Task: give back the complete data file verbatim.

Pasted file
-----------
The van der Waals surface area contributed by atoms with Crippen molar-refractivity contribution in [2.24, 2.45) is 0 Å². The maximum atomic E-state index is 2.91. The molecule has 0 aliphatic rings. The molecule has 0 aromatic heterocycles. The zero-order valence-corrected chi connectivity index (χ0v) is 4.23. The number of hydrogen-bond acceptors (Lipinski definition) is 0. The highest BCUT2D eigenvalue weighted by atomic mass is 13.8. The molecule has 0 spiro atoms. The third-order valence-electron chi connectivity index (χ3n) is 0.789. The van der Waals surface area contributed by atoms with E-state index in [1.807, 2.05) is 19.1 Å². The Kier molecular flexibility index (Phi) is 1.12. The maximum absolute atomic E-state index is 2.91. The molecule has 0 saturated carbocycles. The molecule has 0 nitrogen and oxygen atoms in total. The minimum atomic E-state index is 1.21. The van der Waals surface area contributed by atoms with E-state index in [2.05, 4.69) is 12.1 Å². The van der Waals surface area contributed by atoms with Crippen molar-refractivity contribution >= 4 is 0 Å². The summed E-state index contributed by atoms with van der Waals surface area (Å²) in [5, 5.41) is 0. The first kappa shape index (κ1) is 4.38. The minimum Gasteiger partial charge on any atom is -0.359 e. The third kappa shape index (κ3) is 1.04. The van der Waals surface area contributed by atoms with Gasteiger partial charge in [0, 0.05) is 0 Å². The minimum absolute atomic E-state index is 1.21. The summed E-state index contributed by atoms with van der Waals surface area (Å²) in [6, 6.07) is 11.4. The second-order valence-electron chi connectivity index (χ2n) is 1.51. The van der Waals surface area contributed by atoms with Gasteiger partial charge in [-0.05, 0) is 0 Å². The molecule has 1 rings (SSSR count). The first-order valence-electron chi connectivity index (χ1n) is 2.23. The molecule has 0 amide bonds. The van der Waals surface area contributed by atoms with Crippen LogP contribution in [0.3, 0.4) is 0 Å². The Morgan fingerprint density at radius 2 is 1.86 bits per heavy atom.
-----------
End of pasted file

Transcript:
The van der Waals surface area contributed by atoms with Crippen molar-refractivity contribution in [2.24, 2.45) is 0 Å². The maximum atomic E-state index is 2.91. The molecule has 0 aliphatic rings. The molecule has 0 aromatic heterocycles. The zero-order valence-corrected chi connectivity index (χ0v) is 4.23. The number of hydrogen-bond acceptors (Lipinski definition) is 0. The highest BCUT2D eigenvalue weighted by atomic mass is 13.8. The molecule has 0 spiro atoms. The third-order valence-electron chi connectivity index (χ3n) is 0.789. The van der Waals surface area contributed by atoms with E-state index in [1.807, 2.05) is 19.1 Å². The Kier molecular flexibility index (Phi) is 1.12. The maximum absolute atomic E-state index is 2.91. The molecule has 0 saturated carbocycles. The molecule has 0 nitrogen and oxygen atoms in total. The minimum atomic E-state index is 1.21. The van der Waals surface area contributed by atoms with E-state index in [2.05, 4.69) is 12.1 Å². The van der Waals surface area contributed by atoms with Crippen molar-refractivity contribution >= 4 is 0 Å². The summed E-state index contributed by atoms with van der Waals surface area (Å²) in [5, 5.41) is 0. The first kappa shape index (κ1) is 4.38. The minimum Gasteiger partial charge on any atom is -0.359 e. The third kappa shape index (κ3) is 1.04. The van der Waals surface area contributed by atoms with Gasteiger partial charge in [0, 0.05) is 0 Å². The minimum absolute atomic E-state index is 1.21. The summed E-state index contributed by atoms with van der Waals surface area (Å²) in [6, 6.07) is 11.4. The second-order valence-electron chi connectivity index (χ2n) is 1.51. The van der Waals surface area contributed by atoms with Gasteiger partial charge in [-0.05, 0) is 0 Å². The molecule has 1 rings (SSSR count). The first-order valence-electron chi connectivity index (χ1n) is 2.23. The molecule has 0 amide bonds. The van der Waals surface area contributed by atoms with Crippen LogP contribution in [0.3, 0.4) is 0 Å². The Morgan fingerprint density at radius 2 is 1.86 bits per heavy atom.